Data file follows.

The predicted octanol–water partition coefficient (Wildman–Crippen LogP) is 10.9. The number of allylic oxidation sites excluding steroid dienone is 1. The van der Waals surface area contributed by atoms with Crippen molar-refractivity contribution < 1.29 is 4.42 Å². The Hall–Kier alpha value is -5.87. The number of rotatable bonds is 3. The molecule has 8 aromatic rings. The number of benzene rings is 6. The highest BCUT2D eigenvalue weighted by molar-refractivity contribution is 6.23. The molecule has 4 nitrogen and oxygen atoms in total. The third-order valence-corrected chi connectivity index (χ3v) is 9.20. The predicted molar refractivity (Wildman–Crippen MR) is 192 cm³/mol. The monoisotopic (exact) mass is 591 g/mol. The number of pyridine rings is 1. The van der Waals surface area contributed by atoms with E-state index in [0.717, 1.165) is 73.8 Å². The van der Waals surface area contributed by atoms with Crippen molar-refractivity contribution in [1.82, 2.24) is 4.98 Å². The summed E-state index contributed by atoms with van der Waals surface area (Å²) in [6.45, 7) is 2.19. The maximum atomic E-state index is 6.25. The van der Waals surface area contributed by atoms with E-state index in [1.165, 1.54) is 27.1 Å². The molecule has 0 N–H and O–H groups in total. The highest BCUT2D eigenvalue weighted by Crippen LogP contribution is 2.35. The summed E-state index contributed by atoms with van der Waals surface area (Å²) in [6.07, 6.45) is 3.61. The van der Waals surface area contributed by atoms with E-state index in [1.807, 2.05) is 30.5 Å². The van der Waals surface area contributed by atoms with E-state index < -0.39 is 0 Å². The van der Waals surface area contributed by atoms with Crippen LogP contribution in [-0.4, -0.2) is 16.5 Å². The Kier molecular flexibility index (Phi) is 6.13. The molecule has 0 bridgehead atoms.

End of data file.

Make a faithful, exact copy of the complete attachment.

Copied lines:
The predicted octanol–water partition coefficient (Wildman–Crippen LogP) is 10.9. The number of allylic oxidation sites excluding steroid dienone is 1. The van der Waals surface area contributed by atoms with Crippen molar-refractivity contribution < 1.29 is 4.42 Å². The Hall–Kier alpha value is -5.87. The number of rotatable bonds is 3. The molecule has 8 aromatic rings. The number of benzene rings is 6. The highest BCUT2D eigenvalue weighted by molar-refractivity contribution is 6.23. The molecule has 4 nitrogen and oxygen atoms in total. The third-order valence-corrected chi connectivity index (χ3v) is 9.20. The predicted molar refractivity (Wildman–Crippen MR) is 192 cm³/mol. The monoisotopic (exact) mass is 591 g/mol. The number of pyridine rings is 1. The van der Waals surface area contributed by atoms with E-state index in [0.717, 1.165) is 73.8 Å². The van der Waals surface area contributed by atoms with Crippen molar-refractivity contribution in [1.82, 2.24) is 4.98 Å². The summed E-state index contributed by atoms with van der Waals surface area (Å²) in [6.45, 7) is 2.19. The maximum atomic E-state index is 6.25. The van der Waals surface area contributed by atoms with E-state index in [1.165, 1.54) is 27.1 Å². The molecule has 0 N–H and O–H groups in total. The highest BCUT2D eigenvalue weighted by Crippen LogP contribution is 2.35. The summed E-state index contributed by atoms with van der Waals surface area (Å²) in [6.07, 6.45) is 3.61. The van der Waals surface area contributed by atoms with E-state index in [1.807, 2.05) is 30.5 Å². The van der Waals surface area contributed by atoms with E-state index < -0.39 is 0 Å². The van der Waals surface area contributed by atoms with Crippen LogP contribution in [-0.4, -0.2) is 16.5 Å². The Kier molecular flexibility index (Phi) is 6.13. The molecule has 0 bridgehead atoms.